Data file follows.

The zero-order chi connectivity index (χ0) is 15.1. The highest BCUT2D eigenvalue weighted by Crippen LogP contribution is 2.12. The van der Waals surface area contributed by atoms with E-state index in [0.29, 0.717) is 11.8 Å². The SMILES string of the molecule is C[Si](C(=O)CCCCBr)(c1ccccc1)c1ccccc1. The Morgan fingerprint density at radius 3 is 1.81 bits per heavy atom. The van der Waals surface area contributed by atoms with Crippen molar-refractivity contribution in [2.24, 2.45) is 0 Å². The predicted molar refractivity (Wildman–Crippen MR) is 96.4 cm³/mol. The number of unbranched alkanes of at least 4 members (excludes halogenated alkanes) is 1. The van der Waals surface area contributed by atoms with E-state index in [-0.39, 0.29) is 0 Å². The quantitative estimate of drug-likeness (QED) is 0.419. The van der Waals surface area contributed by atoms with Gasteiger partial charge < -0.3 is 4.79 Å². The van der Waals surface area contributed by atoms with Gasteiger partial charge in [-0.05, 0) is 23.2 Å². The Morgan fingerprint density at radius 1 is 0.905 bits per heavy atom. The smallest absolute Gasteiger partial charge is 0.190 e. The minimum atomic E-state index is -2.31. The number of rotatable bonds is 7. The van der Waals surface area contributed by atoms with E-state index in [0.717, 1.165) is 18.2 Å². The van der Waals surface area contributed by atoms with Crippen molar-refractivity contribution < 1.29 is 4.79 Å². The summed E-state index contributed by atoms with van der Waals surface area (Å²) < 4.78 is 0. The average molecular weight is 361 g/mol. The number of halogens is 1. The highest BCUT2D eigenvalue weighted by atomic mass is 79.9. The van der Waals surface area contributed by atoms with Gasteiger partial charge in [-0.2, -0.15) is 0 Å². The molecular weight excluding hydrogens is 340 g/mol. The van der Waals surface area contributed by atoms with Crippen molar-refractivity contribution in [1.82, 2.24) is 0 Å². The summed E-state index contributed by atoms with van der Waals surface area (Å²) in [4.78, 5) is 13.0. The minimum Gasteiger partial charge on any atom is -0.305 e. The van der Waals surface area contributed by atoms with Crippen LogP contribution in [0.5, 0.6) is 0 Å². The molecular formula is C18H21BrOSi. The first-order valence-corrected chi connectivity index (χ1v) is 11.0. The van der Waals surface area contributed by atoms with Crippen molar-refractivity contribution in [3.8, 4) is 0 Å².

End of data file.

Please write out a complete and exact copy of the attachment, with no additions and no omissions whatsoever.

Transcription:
The zero-order chi connectivity index (χ0) is 15.1. The highest BCUT2D eigenvalue weighted by Crippen LogP contribution is 2.12. The van der Waals surface area contributed by atoms with E-state index in [0.29, 0.717) is 11.8 Å². The SMILES string of the molecule is C[Si](C(=O)CCCCBr)(c1ccccc1)c1ccccc1. The Morgan fingerprint density at radius 3 is 1.81 bits per heavy atom. The van der Waals surface area contributed by atoms with Crippen molar-refractivity contribution in [2.24, 2.45) is 0 Å². The predicted molar refractivity (Wildman–Crippen MR) is 96.4 cm³/mol. The number of unbranched alkanes of at least 4 members (excludes halogenated alkanes) is 1. The van der Waals surface area contributed by atoms with E-state index in [-0.39, 0.29) is 0 Å². The quantitative estimate of drug-likeness (QED) is 0.419. The van der Waals surface area contributed by atoms with Gasteiger partial charge < -0.3 is 4.79 Å². The van der Waals surface area contributed by atoms with Gasteiger partial charge in [-0.05, 0) is 23.2 Å². The Morgan fingerprint density at radius 1 is 0.905 bits per heavy atom. The smallest absolute Gasteiger partial charge is 0.190 e. The minimum atomic E-state index is -2.31. The number of rotatable bonds is 7. The van der Waals surface area contributed by atoms with E-state index in [0.717, 1.165) is 18.2 Å². The van der Waals surface area contributed by atoms with Crippen molar-refractivity contribution < 1.29 is 4.79 Å². The summed E-state index contributed by atoms with van der Waals surface area (Å²) < 4.78 is 0. The average molecular weight is 361 g/mol. The number of halogens is 1. The highest BCUT2D eigenvalue weighted by atomic mass is 79.9. The van der Waals surface area contributed by atoms with Gasteiger partial charge in [-0.2, -0.15) is 0 Å². The molecular weight excluding hydrogens is 340 g/mol. The van der Waals surface area contributed by atoms with Crippen molar-refractivity contribution in [1.82, 2.24) is 0 Å². The summed E-state index contributed by atoms with van der Waals surface area (Å²) in [4.78, 5) is 13.0. The minimum Gasteiger partial charge on any atom is -0.305 e. The van der Waals surface area contributed by atoms with Crippen LogP contribution in [0.5, 0.6) is 0 Å². The molecular formula is C18H21BrOSi. The first-order valence-corrected chi connectivity index (χ1v) is 11.0. The van der Waals surface area contributed by atoms with Crippen molar-refractivity contribution in [3.8, 4) is 0 Å².